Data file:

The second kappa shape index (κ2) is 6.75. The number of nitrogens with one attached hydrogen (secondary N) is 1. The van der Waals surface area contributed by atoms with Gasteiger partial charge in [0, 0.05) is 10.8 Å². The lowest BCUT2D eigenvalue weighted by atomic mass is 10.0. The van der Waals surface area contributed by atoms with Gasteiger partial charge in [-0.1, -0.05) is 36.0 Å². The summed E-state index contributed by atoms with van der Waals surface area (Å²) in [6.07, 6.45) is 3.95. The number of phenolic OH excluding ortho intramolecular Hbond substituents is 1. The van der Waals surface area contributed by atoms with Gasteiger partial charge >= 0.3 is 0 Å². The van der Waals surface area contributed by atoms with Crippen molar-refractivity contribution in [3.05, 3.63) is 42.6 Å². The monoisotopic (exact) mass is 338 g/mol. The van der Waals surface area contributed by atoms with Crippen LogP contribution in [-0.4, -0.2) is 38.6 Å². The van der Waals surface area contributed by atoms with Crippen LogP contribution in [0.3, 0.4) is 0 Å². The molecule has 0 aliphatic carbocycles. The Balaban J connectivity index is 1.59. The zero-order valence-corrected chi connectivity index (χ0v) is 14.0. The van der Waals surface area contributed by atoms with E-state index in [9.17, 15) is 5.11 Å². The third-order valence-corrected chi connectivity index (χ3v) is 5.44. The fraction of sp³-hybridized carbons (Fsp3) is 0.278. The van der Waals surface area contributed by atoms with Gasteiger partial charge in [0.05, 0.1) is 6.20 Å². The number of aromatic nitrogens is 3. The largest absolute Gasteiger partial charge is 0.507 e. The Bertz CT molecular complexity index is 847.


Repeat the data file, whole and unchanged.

The second kappa shape index (κ2) is 6.75. The number of nitrogens with one attached hydrogen (secondary N) is 1. The van der Waals surface area contributed by atoms with Gasteiger partial charge in [0, 0.05) is 10.8 Å². The lowest BCUT2D eigenvalue weighted by atomic mass is 10.0. The van der Waals surface area contributed by atoms with Gasteiger partial charge in [-0.1, -0.05) is 36.0 Å². The summed E-state index contributed by atoms with van der Waals surface area (Å²) in [6.07, 6.45) is 3.95. The number of phenolic OH excluding ortho intramolecular Hbond substituents is 1. The van der Waals surface area contributed by atoms with Gasteiger partial charge >= 0.3 is 0 Å². The van der Waals surface area contributed by atoms with Crippen molar-refractivity contribution in [3.05, 3.63) is 42.6 Å². The monoisotopic (exact) mass is 338 g/mol. The van der Waals surface area contributed by atoms with Crippen LogP contribution in [-0.4, -0.2) is 38.6 Å². The van der Waals surface area contributed by atoms with Crippen LogP contribution in [0.3, 0.4) is 0 Å². The molecule has 0 aliphatic carbocycles. The Balaban J connectivity index is 1.59. The zero-order valence-corrected chi connectivity index (χ0v) is 14.0. The van der Waals surface area contributed by atoms with E-state index in [9.17, 15) is 5.11 Å². The third-order valence-corrected chi connectivity index (χ3v) is 5.44. The fraction of sp³-hybridized carbons (Fsp3) is 0.278. The van der Waals surface area contributed by atoms with Gasteiger partial charge in [0.05, 0.1) is 6.20 Å². The number of aromatic nitrogens is 3. The largest absolute Gasteiger partial charge is 0.507 e. The Bertz CT molecular complexity index is 847.